Kyrgyzstan’s security services have initiated a criminal investigation against top executives at a Canada-based company that was until recently developing the country’s largest gold mine.
The signal of intent to pursue charges against management at Toronto-listed Centerra Gold is among the most hostile actions adopted to date by Bishkek as it seeks to nationalize the Kumtor mine.
The State Committee for National Security, or GKNB, said in a September 17 statement that it suspected the executives – among whom it named former Centerra chief executive Ian Atkinson – of embezzling $200 million in 2013.
The GKNB claims the money in question was transferred into foreign bank accounts during efforts to restructure. At the time, the government owned a one-third stake in Centerra, but it was instead seeking to have that converted to 50 percent control over the Kumtor project, which is one of several run by the Canadian company.
Others named in the GKNB statement were Michael Fischer and Andrei Sazanov, two former presidents at Centerra-controlled concession executor Kumtor Operating Company, and John Suter, a one-time vice president at the same company.
After President Sadyr Japarov came to power amid political unrest in October, he suggested initially that he would not be pursuing nationalization of Kumtor – an ambition that has been a cornerstone of his political activities since he emerged onto the national scene in the mid-2000s.
He has performed a radical 180-degree turn since then, however.
In May, the catspaw parliament approved legislation that enabled the authorities to temporarily take over the mine if they detected environmental and safety violations. In a parallel development, a court that same month ruled that Kumtor Operating Company had indeed committed environmental violations, allegedly causing the state damages worth $3 billion. In under two weeks, lawmakers had given the greenlight for external managers to be appointed.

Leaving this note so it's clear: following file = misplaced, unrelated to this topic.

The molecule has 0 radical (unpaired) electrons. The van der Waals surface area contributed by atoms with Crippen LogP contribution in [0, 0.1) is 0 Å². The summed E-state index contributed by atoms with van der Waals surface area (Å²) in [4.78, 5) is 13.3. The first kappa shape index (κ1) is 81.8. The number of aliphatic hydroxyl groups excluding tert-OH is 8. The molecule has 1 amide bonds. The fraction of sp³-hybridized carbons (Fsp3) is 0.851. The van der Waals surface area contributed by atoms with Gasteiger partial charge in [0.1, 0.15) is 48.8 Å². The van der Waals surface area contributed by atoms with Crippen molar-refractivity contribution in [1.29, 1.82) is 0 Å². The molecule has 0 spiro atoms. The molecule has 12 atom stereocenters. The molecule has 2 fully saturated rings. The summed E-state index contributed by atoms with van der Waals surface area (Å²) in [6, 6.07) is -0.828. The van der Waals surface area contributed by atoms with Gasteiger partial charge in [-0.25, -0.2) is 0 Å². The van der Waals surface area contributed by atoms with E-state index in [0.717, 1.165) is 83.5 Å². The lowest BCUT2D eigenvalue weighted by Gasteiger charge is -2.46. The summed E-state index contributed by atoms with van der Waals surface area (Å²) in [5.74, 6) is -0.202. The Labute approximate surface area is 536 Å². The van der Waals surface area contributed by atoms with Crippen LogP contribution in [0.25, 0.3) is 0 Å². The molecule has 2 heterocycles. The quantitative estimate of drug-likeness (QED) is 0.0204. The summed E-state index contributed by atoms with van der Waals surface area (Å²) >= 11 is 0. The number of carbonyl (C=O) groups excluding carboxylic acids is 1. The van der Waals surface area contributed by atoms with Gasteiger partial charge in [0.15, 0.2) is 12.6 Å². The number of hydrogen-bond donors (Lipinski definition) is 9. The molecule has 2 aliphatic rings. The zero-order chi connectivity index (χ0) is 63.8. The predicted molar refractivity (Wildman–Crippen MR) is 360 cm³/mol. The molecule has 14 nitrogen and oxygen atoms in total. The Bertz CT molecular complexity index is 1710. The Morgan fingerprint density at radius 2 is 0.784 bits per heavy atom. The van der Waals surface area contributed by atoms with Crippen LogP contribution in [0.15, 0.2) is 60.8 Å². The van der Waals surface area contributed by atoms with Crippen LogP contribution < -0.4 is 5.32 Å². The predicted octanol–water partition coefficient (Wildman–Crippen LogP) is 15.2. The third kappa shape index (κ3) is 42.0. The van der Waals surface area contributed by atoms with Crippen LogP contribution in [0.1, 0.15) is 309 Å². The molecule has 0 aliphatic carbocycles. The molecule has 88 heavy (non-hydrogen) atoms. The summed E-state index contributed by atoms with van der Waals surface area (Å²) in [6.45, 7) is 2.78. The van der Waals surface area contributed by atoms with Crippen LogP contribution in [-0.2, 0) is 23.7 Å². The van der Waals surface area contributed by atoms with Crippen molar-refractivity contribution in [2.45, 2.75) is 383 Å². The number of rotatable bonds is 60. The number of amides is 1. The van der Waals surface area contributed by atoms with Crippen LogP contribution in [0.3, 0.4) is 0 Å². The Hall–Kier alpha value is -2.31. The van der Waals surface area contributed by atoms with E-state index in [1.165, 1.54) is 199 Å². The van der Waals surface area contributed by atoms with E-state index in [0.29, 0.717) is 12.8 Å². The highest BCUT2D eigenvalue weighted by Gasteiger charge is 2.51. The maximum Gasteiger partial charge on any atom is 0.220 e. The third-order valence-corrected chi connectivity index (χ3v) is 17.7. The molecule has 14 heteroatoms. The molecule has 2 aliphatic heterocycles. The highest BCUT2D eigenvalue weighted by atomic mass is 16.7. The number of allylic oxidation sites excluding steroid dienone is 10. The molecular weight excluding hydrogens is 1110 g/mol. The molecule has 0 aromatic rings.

Centerra has described what unfolded as “unjustified actions” pursued “under the pretext of groundless corruption, tax, environmental and other claims.” It has in response, among other things, initiated binding arbitration proceedings against the Kyrgyz government to hold the government accountable for losses and damage caused to Kumtor and its operator.
Last month, Centerra issued a statement registering concern with how the mine was being run, saying that around 40 meters of water had accumulated at the bottom of the pit.
“This has put the entire mine and its workers at risk of potentially catastrophic events, not to mention the real harm to the environment,” the company said in an emailed statement.
The government rejected suggestions that the water posed any serious danger and described Centerra’s warnings as an attempt to cast doubt over the abilities of the mine’s current administrators.
The interim management earlier this week doubled down on its position, saying that Centerra’s mid-May decision to block access to Kumtor’s database and IT systems was a direct risk to the welfare of workers. The affected systems included one used “for monitoring the stability of pit walls and dumps, on which the safety and lives of miners directly depend,” the administrators said in a statement.
Although Kumtor’s reserves are dwindling, the importance of the mine for national economy cannot be underestimated. According to the operating company, production at the mine accounted in 2019 for 21 percent of industrial output in Kyrgyzstan and almost 10 percent of gross domestic product.